(2) Prime Minister Rojgar Yojna: The scheme started on 2nd October, 1993. It aims to create self employment opportunities for the educated unemployed youth between the age 18 to 35 years in rural areas and small towns.

(3) Grameen Rojgar Srajan Karyakram: This scheme was launched in April, 1995 with aim to establishing projects and creating self employment opportunities in rural areas and small towns.

(4) Annapoorna Yojna: This scheme was started on 1st April, 2000. This scheme aims to provide food security to people of 65 years of age and above who were eligible to obtain pension under the National Old Age Pension scheme but are not getting it. Under this scheme per month per head 10 kg. of food grains are provided free of cost. In the year 2002-03 the National Social Help programme was merged with it.

(5) Janshri Yojna: This scheme was launched in August 2000, to provide social security to the poor section of society. Under this scheme Rs. 20,000 in case of natural death, Rs. 50,000 in case of death or permanent disability in an accident and Rs. 25,000 in case of partial disability is provided to the concerned person.

MP Board Class 9th Social Science Important Questions Unit 14 Economic Challenges Facing India

Question 3.
State the importance of small scale (2017) and cottage industries in the Indian Economy. (2008, 09)
Answer:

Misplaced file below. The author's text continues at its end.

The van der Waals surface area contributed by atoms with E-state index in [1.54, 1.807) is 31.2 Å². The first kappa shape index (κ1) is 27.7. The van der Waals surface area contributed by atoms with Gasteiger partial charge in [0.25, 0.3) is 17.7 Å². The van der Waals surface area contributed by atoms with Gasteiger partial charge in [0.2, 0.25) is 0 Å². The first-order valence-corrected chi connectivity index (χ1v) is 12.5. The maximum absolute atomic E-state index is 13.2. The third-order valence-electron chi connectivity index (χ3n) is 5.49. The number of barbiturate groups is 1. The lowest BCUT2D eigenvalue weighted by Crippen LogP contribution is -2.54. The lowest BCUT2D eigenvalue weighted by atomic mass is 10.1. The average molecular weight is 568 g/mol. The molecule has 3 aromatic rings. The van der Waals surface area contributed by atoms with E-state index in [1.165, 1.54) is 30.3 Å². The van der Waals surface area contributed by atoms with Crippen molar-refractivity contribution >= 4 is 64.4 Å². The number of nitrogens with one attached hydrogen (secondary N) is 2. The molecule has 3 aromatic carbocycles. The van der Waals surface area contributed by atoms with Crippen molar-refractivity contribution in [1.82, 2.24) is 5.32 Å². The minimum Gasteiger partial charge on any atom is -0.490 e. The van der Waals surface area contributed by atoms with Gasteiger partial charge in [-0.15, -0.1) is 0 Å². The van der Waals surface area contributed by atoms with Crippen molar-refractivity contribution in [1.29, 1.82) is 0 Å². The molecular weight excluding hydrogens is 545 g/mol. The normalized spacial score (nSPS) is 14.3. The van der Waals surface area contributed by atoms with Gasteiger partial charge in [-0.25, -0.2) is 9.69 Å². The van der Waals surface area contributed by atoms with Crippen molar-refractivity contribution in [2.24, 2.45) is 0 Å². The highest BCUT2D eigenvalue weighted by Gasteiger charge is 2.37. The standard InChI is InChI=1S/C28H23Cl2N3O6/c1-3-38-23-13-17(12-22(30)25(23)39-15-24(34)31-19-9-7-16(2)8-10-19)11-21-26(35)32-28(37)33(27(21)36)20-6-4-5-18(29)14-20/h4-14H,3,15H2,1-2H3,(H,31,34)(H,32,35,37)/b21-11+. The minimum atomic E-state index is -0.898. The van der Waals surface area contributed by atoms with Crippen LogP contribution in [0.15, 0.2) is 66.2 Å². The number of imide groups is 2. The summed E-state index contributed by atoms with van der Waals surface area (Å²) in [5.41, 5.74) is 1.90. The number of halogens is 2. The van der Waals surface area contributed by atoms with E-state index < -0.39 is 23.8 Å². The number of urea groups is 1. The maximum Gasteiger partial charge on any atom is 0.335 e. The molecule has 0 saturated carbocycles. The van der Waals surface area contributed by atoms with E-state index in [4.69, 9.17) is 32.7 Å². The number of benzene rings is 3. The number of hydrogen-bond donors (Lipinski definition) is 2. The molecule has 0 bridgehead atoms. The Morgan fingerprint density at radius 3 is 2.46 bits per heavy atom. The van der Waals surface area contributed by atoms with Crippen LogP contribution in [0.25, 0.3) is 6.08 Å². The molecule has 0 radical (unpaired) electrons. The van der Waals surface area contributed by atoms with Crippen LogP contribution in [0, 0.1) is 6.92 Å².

Importance of Small Scale & Cottage Industries in the Indian Economy:
Small scale and cottage industries play an important role in Indian economy. These industries can be established with less capital and required more human labours. In India due to a large population there is more human labour and also due to poverty there is less capital. For these reasons these are considered an important part of the Indian economy. This can be made clear by the following facts:

(1) Suitable for rural economy: Around 50.4 percent of the working population of India depends on agriculture, but farmer do not get work for the whole years. Therefore small scale industries are important for them and suitable for the Indian economy.

(2) Reduces unemployment: The small scale industries reduces unemployment as they have potential of employing a large number of workers with less capital investment for the same.

(3) Development of individual art: These industries are helpful in developing individual art.

(4) Fast producing industry: Produced goods can be obtained within a short time after the establishment of these industries. Therefore these are called fast producing industries. There is always a shortage of goods in India and these industries can contribute significantly in removing this shortage.

(5) Earning of foreign currency: The export of the goods manufactured by small scale industries is increasing day-by-day which helps the country in obtaining valuable foreign currency. At present out of the total export of the country the share of the goods produced by small scale industries is 35 percent.